This environment and this moment are tailor-made for the University of Arizona because we have a history of collaboration across disciplines and of translating new knowledge to address the problems and challenges we face. Part of this is the university’s land-grant history — service to Arizona, especially in agriculture, by making expertise accessible and active on behalf of people and communities. With this history, we can and should be on the leading edge of the fourth industrial revolution, which will change how we use technology and how it intersects with many other areas of our lives, from biology and health, like the precision medicine program, to how we get to work with driverless cars. Tech Launch Arizona has begun to accelerate the UA’s commercialization and technology transfer operations, which are crucial parts of that work. We have a great opportunity to use that momentum to change the university’s culture and encourage everyone to work together to anticipate and address the changes that will come over the next several decades.
For our students, learning at a university focused on these opportunities can be an avenue to leadership in the global society we are forming. We need to understand how these technological changes impact our relationships with one another, and the UA can be a thought leader in addressing that question, especially if we focus on helping students develop into well-rounded and civically engaged community members who are ready and willing to contribute to the world around them.
Q: What do you like so far about being a Wildcat?
A: This community is incredible. I have really enjoyed walking throughout campus and meeting students, faculty and staff, and I am committed to learning as much as I can about the university and the people here. My first day we held an open house in Old Main. Hundreds of people turned out and I got to meet and speak individually with many of them. Their passion for this university and the work they do here is inspiring, and I am excited to be the UA’s biggest advocate and storyteller.
I’m also excited about Arizona Athletics. I said at the open house on my first day that I’m looking forward to the football game against the University of Houston this fall. UH’s president, Renu Khator, is a friend of mine, and I’m looking forward to a Wildcat victory and to rooting on our teams throughout the year.
Q: What have been your early impressions about campus and the Tucson community?
A: This is a beautiful, vibrant campus. Each chance I get to walk along the Mall or through some of the older parts of campus, I’m struck by the architecture, the sunshine and the welcoming feel of this campus. I feel at home here in Arizona and at the UA. I am also very impressed with Tucson’s downtown. We are fortunate our main campus is located so close to the downtown area, which has great energy from the incredible investments and business developments over the past several years. I’ve had a chance to meet with many people at some of the restaurants downtown, which are outstanding. I was also very interested to learn that Tucson was the first U.S. city to be designated a World City of Gastronomy by the United Nations Educational, Scientific, and Cultural Organization (UNESCO), which is an amazing honor, and it is outstanding that the UA was part of the collaboration that led to this designation. With this amazing energy in Tucson, the UA has an opportunity to contribute to the continuing revitalization of downtown, which will have an important impact on the city and entire region. I’m looking forward to working with partners to make sure that happens.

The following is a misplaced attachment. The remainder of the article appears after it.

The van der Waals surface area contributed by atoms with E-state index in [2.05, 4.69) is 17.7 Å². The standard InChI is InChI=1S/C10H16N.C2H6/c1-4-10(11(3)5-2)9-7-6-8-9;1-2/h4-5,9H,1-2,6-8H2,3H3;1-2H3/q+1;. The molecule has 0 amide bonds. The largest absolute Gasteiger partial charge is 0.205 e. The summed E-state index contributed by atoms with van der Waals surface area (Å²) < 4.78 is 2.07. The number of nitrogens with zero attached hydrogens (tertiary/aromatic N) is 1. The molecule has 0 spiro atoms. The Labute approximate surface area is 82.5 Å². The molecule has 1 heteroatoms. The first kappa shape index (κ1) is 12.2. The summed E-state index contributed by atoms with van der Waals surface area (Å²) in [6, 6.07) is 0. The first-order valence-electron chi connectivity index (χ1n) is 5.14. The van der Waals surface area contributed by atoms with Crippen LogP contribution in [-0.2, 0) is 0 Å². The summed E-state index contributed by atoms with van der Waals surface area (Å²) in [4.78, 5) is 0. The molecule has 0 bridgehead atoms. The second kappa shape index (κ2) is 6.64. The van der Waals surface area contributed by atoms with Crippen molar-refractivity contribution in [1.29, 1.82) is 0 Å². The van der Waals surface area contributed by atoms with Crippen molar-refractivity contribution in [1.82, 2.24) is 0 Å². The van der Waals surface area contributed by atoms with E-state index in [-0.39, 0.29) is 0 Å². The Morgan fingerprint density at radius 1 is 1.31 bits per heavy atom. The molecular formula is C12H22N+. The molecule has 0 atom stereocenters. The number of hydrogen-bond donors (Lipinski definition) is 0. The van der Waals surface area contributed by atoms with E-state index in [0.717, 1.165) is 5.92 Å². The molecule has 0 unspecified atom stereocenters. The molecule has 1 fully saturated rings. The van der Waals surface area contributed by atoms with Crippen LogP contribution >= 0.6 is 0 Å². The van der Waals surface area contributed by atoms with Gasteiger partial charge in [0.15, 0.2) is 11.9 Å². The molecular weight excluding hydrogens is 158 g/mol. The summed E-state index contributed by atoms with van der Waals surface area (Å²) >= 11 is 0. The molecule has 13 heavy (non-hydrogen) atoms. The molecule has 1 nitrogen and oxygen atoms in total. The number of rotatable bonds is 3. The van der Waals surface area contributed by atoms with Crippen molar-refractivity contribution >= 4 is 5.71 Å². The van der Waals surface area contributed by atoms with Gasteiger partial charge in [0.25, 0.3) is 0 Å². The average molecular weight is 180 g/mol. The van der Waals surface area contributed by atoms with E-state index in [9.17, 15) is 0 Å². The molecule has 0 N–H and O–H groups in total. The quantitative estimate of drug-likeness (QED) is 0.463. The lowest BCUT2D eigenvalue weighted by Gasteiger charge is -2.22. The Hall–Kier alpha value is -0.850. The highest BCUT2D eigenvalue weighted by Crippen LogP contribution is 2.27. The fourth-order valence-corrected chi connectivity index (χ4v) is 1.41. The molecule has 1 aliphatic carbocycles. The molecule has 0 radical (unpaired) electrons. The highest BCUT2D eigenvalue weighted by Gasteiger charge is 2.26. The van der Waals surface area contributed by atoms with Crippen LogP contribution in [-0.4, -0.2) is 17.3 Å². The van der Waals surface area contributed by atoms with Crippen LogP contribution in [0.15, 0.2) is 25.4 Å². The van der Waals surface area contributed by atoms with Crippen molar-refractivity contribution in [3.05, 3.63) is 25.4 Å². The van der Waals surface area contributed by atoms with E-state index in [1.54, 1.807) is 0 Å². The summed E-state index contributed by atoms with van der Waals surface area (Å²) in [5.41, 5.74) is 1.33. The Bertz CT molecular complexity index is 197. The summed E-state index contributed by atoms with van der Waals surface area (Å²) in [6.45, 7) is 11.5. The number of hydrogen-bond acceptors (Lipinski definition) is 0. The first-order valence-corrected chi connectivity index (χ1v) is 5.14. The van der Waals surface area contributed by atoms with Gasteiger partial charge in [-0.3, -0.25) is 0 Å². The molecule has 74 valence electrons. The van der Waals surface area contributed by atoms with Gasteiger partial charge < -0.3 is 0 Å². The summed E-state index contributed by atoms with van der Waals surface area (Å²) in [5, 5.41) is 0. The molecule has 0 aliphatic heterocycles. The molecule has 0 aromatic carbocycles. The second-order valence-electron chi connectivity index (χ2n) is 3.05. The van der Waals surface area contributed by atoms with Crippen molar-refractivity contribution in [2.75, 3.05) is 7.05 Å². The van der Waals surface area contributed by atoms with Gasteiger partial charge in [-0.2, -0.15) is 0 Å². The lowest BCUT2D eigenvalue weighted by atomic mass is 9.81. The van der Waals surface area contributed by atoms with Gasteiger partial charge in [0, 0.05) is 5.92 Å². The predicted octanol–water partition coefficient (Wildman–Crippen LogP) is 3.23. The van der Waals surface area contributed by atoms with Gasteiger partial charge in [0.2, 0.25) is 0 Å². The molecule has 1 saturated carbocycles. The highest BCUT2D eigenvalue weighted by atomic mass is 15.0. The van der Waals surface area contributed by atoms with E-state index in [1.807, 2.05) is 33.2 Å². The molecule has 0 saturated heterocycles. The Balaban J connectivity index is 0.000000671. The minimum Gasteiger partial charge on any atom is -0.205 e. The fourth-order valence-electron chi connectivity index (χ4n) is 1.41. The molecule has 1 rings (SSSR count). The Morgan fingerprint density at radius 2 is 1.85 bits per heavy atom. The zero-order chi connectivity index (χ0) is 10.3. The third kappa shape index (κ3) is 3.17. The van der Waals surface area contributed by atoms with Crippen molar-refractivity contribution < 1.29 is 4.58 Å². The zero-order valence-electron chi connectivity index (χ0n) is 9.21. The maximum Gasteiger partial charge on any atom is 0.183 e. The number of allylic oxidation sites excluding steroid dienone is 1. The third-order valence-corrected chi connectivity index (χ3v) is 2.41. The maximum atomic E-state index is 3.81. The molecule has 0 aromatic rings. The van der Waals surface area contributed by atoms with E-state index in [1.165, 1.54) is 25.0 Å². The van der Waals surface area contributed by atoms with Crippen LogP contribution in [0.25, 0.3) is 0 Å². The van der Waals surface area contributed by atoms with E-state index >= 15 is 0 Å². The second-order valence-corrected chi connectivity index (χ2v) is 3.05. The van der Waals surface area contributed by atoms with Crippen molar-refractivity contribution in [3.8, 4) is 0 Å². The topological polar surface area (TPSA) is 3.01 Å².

Q: How can alumni and donors help you as you begin as president of the UA?
A: Be engaged. I am struck by how deeply and strongly our alumni feel connected to their UA experience. Alumni who love the university can volunteer their time in a variety of ways or support the university through a donation. Donations from alumni have incredible significance. In addition to the opportunity to financially support the university, every alumni donation (even a $1 donation) literally raises the stature of the university. One significant measure of university rankings in the U.S. News and World Report is the percent of alumni who donate — not the size of the donation but the percentage of alumni who make any donation at all.
I’m excited to be the UA’s uniter and a collaborator with many on campus and in our community of supporters and friends around the world. We have more than 270,000 alumni who live and work all over the world. That’s a lot of talented people who can be an important resource for our students and faculty. We can all work together to strengthen the university and its impact.
I’m also looking forward to learning about the connections alumni and donors have with the UA and why the UA is important to them. I welcome their ideas for how we can best partner for the future of the UA, and I am excited to start a conversation with our alumni community.